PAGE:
For mains I opted for the Pan Seared Wild Venison Loin served with chive clapshot, Haggis Bon Bons and honey and thyme jus. I had to Google was a chive clapshot was; it is a Orkney Island dish of essentially boiled veg and tatties. What was offered to me was more of what I would describe as ratatouille that was overwhelmed by thyme. Literally all I could taste was thyme. The Haggis Bon Bons were beyond dry with a poor quality haggis (despite being reassured it was sourced locally). In my experience you can either do haggis really well or get it completely wrong. I have to hand it to them that the venison was done really well and I did enjoy my medium cooked circles of loin a lot. 

D ordered 6oz Orkney Fillet Steak served with black pudding mash, cabbage and bacon and a mushroom jus (sauce). D really enjoyed his meal and they managed to get his medium-rare request spot on. The black pudding mash wasn't overpowered by black pudding either, something which I often find a bit too rich for my palate. 

We decided to share a dessert of Cinnamon Doughnuts, which were exactly as described, two doughnuts accompanied by butterscotch sauce and vanilla ice cream. 

Following dinner we retired to the lounge area which had cabinets full of retro kitchenalia from the 50/60s and came complete with a mural on the ceiling. I think they're supposed to be angels and cherubs. I'm not sure who they commissioned to paint it but I think they need to work on their perspectives a bit more. It was funny to sit and admire it above us.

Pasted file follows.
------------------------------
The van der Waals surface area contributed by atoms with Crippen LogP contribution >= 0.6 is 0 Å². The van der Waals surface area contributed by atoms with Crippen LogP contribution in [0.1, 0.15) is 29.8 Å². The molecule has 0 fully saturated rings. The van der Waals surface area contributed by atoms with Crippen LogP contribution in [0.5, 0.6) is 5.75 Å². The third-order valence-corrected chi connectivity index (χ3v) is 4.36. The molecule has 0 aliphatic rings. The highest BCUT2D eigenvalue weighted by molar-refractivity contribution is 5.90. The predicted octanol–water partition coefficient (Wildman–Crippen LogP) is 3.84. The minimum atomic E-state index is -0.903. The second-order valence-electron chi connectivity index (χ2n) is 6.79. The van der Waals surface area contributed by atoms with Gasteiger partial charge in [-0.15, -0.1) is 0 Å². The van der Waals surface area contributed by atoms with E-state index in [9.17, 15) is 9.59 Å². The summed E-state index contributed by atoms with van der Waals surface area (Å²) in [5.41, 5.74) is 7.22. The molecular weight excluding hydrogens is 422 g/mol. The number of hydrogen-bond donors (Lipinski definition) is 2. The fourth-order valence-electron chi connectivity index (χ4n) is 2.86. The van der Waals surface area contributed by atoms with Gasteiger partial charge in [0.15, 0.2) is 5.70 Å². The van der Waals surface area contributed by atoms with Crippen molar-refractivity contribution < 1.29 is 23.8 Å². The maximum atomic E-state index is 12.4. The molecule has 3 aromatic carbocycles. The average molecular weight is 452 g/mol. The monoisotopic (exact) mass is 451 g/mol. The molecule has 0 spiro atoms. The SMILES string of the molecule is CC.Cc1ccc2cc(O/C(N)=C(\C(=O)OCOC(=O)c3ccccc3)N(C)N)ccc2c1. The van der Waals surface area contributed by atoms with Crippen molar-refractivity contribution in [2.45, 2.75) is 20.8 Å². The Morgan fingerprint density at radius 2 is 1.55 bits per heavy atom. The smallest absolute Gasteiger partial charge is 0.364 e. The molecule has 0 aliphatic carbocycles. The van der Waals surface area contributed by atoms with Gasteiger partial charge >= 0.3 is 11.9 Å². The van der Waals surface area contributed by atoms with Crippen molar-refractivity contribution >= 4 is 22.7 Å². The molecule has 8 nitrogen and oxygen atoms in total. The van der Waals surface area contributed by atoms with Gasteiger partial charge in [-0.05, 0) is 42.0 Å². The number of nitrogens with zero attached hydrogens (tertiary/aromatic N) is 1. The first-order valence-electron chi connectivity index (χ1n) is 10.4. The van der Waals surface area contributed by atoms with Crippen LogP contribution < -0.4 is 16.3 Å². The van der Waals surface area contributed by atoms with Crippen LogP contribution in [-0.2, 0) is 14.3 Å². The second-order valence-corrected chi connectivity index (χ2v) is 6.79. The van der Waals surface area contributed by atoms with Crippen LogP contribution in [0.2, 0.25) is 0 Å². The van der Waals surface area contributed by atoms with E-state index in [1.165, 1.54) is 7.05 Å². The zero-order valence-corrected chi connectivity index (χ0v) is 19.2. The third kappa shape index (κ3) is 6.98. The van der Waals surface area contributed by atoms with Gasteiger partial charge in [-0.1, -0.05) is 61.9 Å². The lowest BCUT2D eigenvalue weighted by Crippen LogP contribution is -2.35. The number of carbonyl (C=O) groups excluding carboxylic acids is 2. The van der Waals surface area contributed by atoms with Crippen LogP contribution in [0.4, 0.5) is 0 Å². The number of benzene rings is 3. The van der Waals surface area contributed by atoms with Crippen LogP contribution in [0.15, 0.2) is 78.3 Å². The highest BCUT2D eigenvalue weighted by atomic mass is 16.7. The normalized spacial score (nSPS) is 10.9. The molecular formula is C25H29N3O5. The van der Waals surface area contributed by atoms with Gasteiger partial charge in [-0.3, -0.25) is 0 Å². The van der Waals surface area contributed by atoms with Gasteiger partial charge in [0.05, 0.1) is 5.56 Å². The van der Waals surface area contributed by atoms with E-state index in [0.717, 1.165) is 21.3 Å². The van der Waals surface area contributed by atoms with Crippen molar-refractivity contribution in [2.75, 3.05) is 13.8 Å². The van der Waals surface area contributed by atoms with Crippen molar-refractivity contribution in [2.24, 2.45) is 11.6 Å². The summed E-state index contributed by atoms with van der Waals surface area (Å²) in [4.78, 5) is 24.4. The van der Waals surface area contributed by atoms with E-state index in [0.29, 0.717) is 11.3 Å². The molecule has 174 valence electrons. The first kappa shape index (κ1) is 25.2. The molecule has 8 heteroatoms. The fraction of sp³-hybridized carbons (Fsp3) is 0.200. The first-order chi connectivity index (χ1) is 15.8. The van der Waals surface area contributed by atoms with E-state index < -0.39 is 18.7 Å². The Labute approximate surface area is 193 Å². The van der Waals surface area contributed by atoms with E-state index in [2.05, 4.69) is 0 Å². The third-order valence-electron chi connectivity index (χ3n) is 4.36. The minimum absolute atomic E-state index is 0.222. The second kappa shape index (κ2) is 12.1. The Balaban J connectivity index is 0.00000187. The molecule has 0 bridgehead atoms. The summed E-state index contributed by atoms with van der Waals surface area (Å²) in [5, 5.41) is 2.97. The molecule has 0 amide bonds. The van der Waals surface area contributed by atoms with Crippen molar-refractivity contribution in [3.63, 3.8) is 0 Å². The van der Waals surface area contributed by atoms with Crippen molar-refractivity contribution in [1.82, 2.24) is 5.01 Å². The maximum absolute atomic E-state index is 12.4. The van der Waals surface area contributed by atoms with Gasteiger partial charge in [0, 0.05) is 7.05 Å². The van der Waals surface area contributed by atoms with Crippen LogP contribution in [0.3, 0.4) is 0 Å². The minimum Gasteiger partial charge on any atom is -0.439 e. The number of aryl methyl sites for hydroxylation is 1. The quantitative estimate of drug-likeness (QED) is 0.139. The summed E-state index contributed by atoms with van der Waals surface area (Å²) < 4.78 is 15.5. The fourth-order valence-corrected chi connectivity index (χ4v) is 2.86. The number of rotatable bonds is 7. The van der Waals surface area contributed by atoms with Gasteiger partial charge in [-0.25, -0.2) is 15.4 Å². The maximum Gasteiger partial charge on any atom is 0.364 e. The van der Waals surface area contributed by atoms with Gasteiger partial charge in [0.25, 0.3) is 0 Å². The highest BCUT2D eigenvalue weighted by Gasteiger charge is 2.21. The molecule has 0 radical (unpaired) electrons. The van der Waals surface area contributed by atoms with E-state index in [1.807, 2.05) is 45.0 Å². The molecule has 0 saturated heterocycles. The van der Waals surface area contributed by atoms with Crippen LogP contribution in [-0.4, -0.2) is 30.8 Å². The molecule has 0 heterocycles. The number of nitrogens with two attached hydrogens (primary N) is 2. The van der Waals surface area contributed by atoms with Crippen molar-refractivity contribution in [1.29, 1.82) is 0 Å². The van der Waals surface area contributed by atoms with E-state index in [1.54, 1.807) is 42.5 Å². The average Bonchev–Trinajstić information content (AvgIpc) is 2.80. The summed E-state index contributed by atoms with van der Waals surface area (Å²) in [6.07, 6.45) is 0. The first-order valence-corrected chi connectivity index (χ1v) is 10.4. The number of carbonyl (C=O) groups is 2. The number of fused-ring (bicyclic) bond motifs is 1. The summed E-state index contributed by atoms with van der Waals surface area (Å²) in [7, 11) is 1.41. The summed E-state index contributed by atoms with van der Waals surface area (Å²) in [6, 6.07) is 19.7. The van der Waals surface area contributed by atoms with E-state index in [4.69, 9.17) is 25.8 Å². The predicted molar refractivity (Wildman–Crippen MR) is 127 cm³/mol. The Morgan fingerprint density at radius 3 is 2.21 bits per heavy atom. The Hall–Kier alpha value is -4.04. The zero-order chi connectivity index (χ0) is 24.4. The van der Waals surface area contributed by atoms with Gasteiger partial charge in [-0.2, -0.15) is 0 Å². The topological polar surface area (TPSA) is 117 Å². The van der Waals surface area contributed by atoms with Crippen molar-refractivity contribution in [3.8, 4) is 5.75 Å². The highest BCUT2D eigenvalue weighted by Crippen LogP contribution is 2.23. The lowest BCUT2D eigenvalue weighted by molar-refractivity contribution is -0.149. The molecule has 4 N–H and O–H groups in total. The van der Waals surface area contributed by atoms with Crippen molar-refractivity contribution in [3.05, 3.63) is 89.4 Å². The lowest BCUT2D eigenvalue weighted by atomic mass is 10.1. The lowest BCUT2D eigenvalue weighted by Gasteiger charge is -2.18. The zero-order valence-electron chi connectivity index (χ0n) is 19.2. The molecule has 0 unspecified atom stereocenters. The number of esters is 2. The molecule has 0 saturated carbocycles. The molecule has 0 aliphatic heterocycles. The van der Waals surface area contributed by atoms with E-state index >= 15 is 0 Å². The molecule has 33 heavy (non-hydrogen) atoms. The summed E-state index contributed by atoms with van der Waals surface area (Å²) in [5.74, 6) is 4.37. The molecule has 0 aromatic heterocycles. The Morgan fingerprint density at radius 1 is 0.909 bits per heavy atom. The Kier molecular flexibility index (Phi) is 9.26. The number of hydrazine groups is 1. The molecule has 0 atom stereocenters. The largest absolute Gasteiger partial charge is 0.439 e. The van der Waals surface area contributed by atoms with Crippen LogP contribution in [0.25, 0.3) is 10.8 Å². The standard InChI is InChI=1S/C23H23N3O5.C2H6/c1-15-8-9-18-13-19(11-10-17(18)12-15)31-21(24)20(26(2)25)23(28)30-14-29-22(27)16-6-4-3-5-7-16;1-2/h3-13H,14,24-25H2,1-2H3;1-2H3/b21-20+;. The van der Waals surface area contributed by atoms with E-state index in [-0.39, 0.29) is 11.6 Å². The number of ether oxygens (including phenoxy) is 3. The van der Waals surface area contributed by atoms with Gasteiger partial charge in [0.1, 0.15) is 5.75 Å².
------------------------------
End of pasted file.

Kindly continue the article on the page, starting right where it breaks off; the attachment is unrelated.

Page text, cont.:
In the morning there were a couple of new members of staff serving breakfast and checking people out (at the same time). There was a small timid lass and a taller more dominating lady who yelled at all their foreign speaking visitors in a thick Stirling accent. "YOUS READY TO ORDER" which filled the dining room with each new foreign visitor. If she was asked questions her volume rose, because clearly speaking louder is how people who do not have English as a first language understand you better. A French lady dinning behind us enquired in to the sweet breakfast options they had, to which the reply was "WE HAVE SCOTTISH PORRIDGE, YOU COULD PUT JAM ON IT". It was hard not to cry with laughter at my table, unfortunately the French lady wasn't impressed and when the more timid waitress asked her how her breakfast was she replied sternly "NON" and stormed off. I thought she might cry. 

The full breakfast menu is below, who knew guests could be awkward hey? 

D and I opted for the 'Broomhall Breakfast' but without haggis (probably best considering last night's dinner) or black pudding. 

My sausage was so anaemic I didn't dare eat it, I was further put off when on it's own spirit it squirted out some white fluid. 

I'm finding it hard to convey how truly fabulous this place and how it was so slap stick it was funny. I was exactly as I hoped it to be and more. I booked it for comedy value and that's what we got. I can imagine that if you thought you were booking a romantic Scottish castle with a backdrop of hills and rolling fields you would be truly disappointed to find it wasn't the 5 star accommodation you were expecting. Saying this, I don't think we could have stayed more than one night! I do regret not taking more pictures to show you how spectacularly awful the decor was; I've put this down to exhaustion from all our travelling! 

If you have a similar sense of humour to me and decide to book a visit make sure you pay a visit to the Wallace Monument which is only a 5-10 minute drive away, then drive in to town and take a look at it from a far from the walls of Stirling Castle.